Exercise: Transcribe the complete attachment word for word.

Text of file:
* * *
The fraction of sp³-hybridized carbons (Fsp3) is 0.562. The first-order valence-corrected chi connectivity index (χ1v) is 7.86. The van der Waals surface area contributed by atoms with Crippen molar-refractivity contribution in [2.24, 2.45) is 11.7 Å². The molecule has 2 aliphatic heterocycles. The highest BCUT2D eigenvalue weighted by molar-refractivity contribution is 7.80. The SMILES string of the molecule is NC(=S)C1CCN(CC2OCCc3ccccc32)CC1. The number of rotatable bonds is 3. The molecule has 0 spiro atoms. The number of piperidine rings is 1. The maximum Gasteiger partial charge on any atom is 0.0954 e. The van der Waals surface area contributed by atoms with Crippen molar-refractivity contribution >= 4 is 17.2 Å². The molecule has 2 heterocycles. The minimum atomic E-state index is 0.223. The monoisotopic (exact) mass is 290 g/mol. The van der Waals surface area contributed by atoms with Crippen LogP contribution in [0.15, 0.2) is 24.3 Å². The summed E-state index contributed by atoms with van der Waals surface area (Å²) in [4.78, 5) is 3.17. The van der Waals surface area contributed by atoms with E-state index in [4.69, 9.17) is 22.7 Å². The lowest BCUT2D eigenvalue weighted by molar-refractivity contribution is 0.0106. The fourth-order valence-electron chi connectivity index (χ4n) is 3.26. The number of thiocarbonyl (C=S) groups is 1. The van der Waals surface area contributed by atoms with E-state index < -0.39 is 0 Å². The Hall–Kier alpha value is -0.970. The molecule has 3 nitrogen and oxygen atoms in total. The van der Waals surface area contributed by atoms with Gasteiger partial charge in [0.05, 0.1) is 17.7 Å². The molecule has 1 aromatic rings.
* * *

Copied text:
The fraction of sp³-hybridized carbons (Fsp3) is 0.562. The first-order valence-corrected chi connectivity index (χ1v) is 7.86. The van der Waals surface area contributed by atoms with Crippen molar-refractivity contribution in [2.24, 2.45) is 11.7 Å². The molecule has 2 aliphatic heterocycles. The highest BCUT2D eigenvalue weighted by molar-refractivity contribution is 7.80. The SMILES string of the molecule is NC(=S)C1CCN(CC2OCCc3ccccc32)CC1. The number of rotatable bonds is 3. The molecule has 0 spiro atoms. The number of piperidine rings is 1. The maximum Gasteiger partial charge on any atom is 0.0954 e. The van der Waals surface area contributed by atoms with Crippen molar-refractivity contribution >= 4 is 17.2 Å². The molecule has 2 heterocycles. The minimum atomic E-state index is 0.223. The monoisotopic (exact) mass is 290 g/mol. The van der Waals surface area contributed by atoms with Crippen LogP contribution in [0.15, 0.2) is 24.3 Å². The summed E-state index contributed by atoms with van der Waals surface area (Å²) in [4.78, 5) is 3.17. The van der Waals surface area contributed by atoms with E-state index in [4.69, 9.17) is 22.7 Å². The lowest BCUT2D eigenvalue weighted by molar-refractivity contribution is 0.0106. The fourth-order valence-electron chi connectivity index (χ4n) is 3.26. The number of thiocarbonyl (C=S) groups is 1. The van der Waals surface area contributed by atoms with E-state index < -0.39 is 0 Å². The Hall–Kier alpha value is -0.970. The molecule has 3 nitrogen and oxygen atoms in total. The van der Waals surface area contributed by atoms with Gasteiger partial charge in [0.05, 0.1) is 17.7 Å². The molecule has 1 aromatic rings.